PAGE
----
Warren Buffett famously said, 'Volatility is far from synonymous with risk.' So it seems the smart money knows that debt - which is usually involved in bankruptcies - is a very important factor, when you assess how risky a company is. Importantly, Nilkamal Limited (NSE:NILKAMAL) does carry debt. But is this debt a concern to shareholders?
Why Does Debt Bring Risk?
Debt is a tool to help businesses grow, but if a business is incapable of paying off its lenders, then it exists at their mercy. In the worst case scenario, a company can go bankrupt if it cannot pay its creditors. However, a more frequent (but still costly) occurrence is where a company must issue shares at bargain-basement prices, permanently diluting shareholders, just to shore up its balance sheet. Of course, debt can be an important tool in businesses, particularly capital heavy businesses. The first thing to do when considering how much debt a business uses is to look at its cash and debt together.
What Is Nilkamal's Debt?
You can click the graphic below for the historical numbers, but it shows that Nilkamal had ₹588.6m of debt in March 2019, down from ₹931.7m, one year before. However, it does have ₹173.3m in cash offsetting this, leading to net debt of about ₹415.3m.
A Look At Nilkamal's Liabilities
We can see from the most recent balance sheet that Nilkamal had liabilities of ₹2.16b falling due within a year, and liabilities of ₹1.29b due beyond that. On the other hand, it had cash of ₹173.3m and ₹3.33b worth of receivables due within a year. So its total liabilities are just about perfectly matched by its shorter-term, liquid assets.
This state of affairs indicates that Nilkamal's balance sheet looks quite solid, as its total liabilities are just about equal to its liquid assets. So it's very unlikely that the ₹19.1b company is short on cash, but still worth keeping an eye on the balance sheet.
We use two main ratios to inform us about debt levels relative to earnings. The first is net debt divided by earnings before interest, tax, depreciation, and amortization (EBITDA), while the second is how many times its earnings before interest and tax (EBIT) covers its interest expense (or its interest cover, for short). This way, we consider both the absolute quantum of the debt, as well as the interest rates paid on it.
Nilkamal has a low net debt to EBITDA ratio of only 0.19. And its EBIT easily covers its interest expense, being 13.5 times the size. So we're pretty relaxed about its super-conservative use of debt. On the other hand, Nilkamal saw its EBIT drop by 8.6% in the last twelve months. If earnings continue to decline at that rate the company may have increasing difficulty managing its debt load. There's no doubt that we learn most about debt from the balance sheet. But ultimately the future profitability of the business will decide if Nilkamal can strengthen its balance sheet over time. So if you're focused on the future you can check out this free report showing analyst profit forecasts.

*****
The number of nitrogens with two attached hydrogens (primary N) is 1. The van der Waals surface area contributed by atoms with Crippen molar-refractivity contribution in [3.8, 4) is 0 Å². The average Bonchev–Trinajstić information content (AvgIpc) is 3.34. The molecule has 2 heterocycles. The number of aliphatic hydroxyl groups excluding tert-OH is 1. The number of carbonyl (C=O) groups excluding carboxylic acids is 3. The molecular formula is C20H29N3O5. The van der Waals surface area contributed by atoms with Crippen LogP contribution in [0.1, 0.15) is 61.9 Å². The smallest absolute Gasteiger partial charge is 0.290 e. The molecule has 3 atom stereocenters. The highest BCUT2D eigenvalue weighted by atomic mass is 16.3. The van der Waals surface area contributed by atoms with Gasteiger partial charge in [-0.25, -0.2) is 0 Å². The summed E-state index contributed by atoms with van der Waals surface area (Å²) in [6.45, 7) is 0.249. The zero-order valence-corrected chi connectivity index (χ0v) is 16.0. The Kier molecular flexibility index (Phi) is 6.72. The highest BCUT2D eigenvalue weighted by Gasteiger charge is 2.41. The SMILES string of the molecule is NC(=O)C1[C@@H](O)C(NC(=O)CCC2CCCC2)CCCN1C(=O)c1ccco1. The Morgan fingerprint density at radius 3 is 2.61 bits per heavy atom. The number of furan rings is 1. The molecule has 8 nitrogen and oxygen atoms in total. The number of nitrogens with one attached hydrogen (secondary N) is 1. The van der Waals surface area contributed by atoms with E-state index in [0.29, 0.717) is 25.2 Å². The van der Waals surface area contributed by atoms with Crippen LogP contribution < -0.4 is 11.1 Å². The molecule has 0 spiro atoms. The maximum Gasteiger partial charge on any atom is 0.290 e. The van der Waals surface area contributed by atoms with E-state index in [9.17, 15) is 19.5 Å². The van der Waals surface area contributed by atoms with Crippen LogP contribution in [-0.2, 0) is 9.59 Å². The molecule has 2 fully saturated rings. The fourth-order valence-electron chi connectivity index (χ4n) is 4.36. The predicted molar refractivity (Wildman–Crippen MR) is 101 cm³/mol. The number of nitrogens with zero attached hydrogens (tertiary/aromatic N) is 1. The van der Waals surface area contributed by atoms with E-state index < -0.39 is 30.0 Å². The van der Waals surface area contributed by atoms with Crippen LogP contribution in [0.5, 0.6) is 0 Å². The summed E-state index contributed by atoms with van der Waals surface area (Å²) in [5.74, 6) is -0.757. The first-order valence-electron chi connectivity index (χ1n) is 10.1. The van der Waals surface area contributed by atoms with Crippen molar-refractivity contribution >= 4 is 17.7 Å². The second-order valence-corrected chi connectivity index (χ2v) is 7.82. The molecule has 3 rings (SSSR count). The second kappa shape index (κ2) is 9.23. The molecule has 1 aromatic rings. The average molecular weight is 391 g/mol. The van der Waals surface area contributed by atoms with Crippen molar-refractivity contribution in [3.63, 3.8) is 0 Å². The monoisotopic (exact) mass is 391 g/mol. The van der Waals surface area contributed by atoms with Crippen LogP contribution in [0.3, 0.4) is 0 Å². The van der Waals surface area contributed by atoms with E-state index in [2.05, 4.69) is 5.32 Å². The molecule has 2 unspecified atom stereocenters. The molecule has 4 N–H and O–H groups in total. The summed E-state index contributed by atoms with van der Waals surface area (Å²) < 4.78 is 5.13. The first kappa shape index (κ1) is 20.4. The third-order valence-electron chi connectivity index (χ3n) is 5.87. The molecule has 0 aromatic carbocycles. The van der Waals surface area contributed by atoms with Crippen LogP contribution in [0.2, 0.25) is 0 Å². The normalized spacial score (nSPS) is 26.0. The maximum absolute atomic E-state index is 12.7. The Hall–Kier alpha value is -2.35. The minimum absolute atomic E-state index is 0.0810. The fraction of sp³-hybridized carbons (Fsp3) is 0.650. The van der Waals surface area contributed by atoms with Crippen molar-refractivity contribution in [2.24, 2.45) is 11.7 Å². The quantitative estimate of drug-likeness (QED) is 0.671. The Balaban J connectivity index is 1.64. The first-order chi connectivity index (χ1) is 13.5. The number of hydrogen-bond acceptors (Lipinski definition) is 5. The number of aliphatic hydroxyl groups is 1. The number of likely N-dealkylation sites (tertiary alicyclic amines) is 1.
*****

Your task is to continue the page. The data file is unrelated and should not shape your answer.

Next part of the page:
But our final consideration is also important, because a company cannot pay debt with paper profits; it needs cold hard cash. So the logical step is to look at the proportion of that EBIT that is matched by actual free cash flow. Looking at the most recent three years, Nilkamal recorded free cash flow of 22% of its EBIT, which is weaker than we'd expect. That's not great, when it comes to paying down debt.
Both Nilkamal's ability to to cover its interest expense with its EBIT and its net debt to EBITDA gave us comfort that it can handle its debt. On the other hand, its EBIT growth rate makes us a little less comfortable about its debt. When we consider all the elements mentioned above, it seems to us that Nilkamal is managing its debt quite well. But a word of caution: we think debt levels are high enough to justify ongoing monitoring. Above most other metrics, we think its important to track how fast earnings per share is growing, if at all. If you've also come to that realization, you're in luck, because today you can view this interactive graph of Nilkamal's earnings per share history for free.
At the end of the day, it's often better to focus on companies that are free from net debt. You can access our special list of such companies (all with a track record of profit growth). It's free.
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